Hey, ho, me hearties! It was a pirate's life for everyone this weekend.

The scurvy dogs and scalawags of Pirates of the Caribbean: Dead Man's Chest plundered a bigger than whopping $135.6 million from Friday to Sunday to sail away with the record for best three-day opening of all time, according to final studio figures Monday.

Disney's theme-park-ride-inspired sequel made previous champ Spider-Man ($114.8 million in its first three days in 2002) walk the plank.

Johnny Depp's high-seas adventure cut a wide swath through the record books. Aside from the vaunted opening-weekend record, Dead Man's Chest became the first film to loot more than $100 million in just two days. And Friday's $55.5 million first-day booty was the best ever, surpassing the $50 million Thursday opening day gross last year for Star Wars: Episode III--Revenge of the Sith.

Finally, the sequel became the 51st Disney film to reach that milestone, something no other studio has achieved.

Shiver our timbers, indeed.

Expectations were huge for the film thanks to the enduring popularity of the original buccaneering romp Pirates of the Caribbean: The Curse of the Black Pearl, which introduced Depp's larky Captain Jack Sparrow and partners in misadventure Keira Knightley and Orlando Bloom, Disney's massive marketing campaign and the studios decision to launch the film in more than 4,000 theaters. But the record-smashing weekend exceeded all predictions.

Can someone give us an aargh?

"It's an unqualified success," says Paul Dergarabedian, president of Exhibitor Relations. He notes the sequel made more money its opening day than the original made over its first weekend in July 2003--$46.6 million on its way to a domestic total of $305.4 million.

"The first movie really came out of nowhere, but Johnny Depp's portrayal of Jack Sparrow took that film to another level, and people really enjoyed that character," Dergarabedian says, crediting both Depp's star power and Disney's marketing skills for the sequel's giant launch.

Disney distribution boss Chuck Viane, who declined to comment on the studio's expectations in the days leading up to Dead Man's Chest, finally got to let loose: "I believe we have a comet on our hands," he tells Bloomberg.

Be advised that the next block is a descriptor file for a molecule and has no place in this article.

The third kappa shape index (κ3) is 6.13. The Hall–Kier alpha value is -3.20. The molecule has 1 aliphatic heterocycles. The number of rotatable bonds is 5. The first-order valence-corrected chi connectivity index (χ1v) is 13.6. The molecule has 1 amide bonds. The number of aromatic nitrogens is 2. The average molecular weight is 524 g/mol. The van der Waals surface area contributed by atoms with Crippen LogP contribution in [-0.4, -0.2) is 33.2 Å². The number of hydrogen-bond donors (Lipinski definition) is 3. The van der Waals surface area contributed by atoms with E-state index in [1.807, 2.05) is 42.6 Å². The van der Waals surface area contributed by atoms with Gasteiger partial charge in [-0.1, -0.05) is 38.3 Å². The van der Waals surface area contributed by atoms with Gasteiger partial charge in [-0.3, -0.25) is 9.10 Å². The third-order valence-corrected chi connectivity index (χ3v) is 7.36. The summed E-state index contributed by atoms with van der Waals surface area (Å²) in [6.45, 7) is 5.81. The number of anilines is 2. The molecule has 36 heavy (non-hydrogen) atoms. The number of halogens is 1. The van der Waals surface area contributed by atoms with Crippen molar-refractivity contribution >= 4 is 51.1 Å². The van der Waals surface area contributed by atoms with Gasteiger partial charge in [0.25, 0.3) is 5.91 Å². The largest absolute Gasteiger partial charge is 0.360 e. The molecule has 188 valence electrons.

Unchallenged by any major newcomers, the PG-13 adventure, directed by original helmer Gore Verbinski and costarring Bill Nighy as octopus-pussed Davey Jones, marauded into 4,133 locations, where it captured $32,817 per site. It reportedly drew audiences of all ages, equally divided between male and female--many, as Viane noted, decked out in pirate gear.

In addition to laying waste to Spider-Man, Depp's crew also dispatched the Man of Steel. After topping the box office last weekend, Superman Returns plummeted 58 percent in its second week, earning $21.8 million in second place. The Warner Bros. flick, which wisely moved up its release to avoid a clash with Dead Man's Chest, has now grossed $141.6 million.

The Devil Wears Prada held up better, dipping just 45 percent in week two with $15 million in third place. Fox's fashion exposé has grossed $63.1 million.

Adam Sandler's Click was zapped back 40 percent in its third week, earning $11.9 million in fourth place--enough to reach $105.8 million, making it the seventh Sandler movie to exceed the $100 million mark.

Disney continues to get terrific mileage from Cars--the 'toon only dropped 26 percent in its fifth week with $10.7 million--that pushed the Pixar-produced tale to $205.9 million.

Meanwhile, A Scanner Darkly registered a bright debut in limited release. Richard Linklater's animated version of Philip K. Dick's sci-fi story, featuring Keanu Reeves, Winona Ryder and Robert Downey Jr., averaged $23,040 at 17 sites for $391,672.

This was the eighth straight weekend in which overall business was up over the same period in 2005. The Top 10 films grossed $207.4 million--with Dead Man's Chest accounting for 65 percent of those ticket sales--nearly 50 percent above this time last year when the Fantastic Four ruled the multiplexes.

Here's a rundown of the Top 10 weekend movies, based on studio tallies compiled by Exhibitor Relations:

1. Pirates of the Caribbean: Dead Man's Chest, $135.6 million
2. Superman Returns, $21.8 million
3. The Devil Wears Prada, $15 million
4. Click, $11.9 million
5. Cars, $10.7 million
6. Nacho Libre, $3.3 million
7. The Lake House, $2.9 million
8. The Fast and The Furious: Tokyo Drift, $2.5 million
9. Waist Deep, $1.9 million
10. The Break-Up, $1.6 million

(Originally published July 9, 2006 at 1:45 p.m. PT.)

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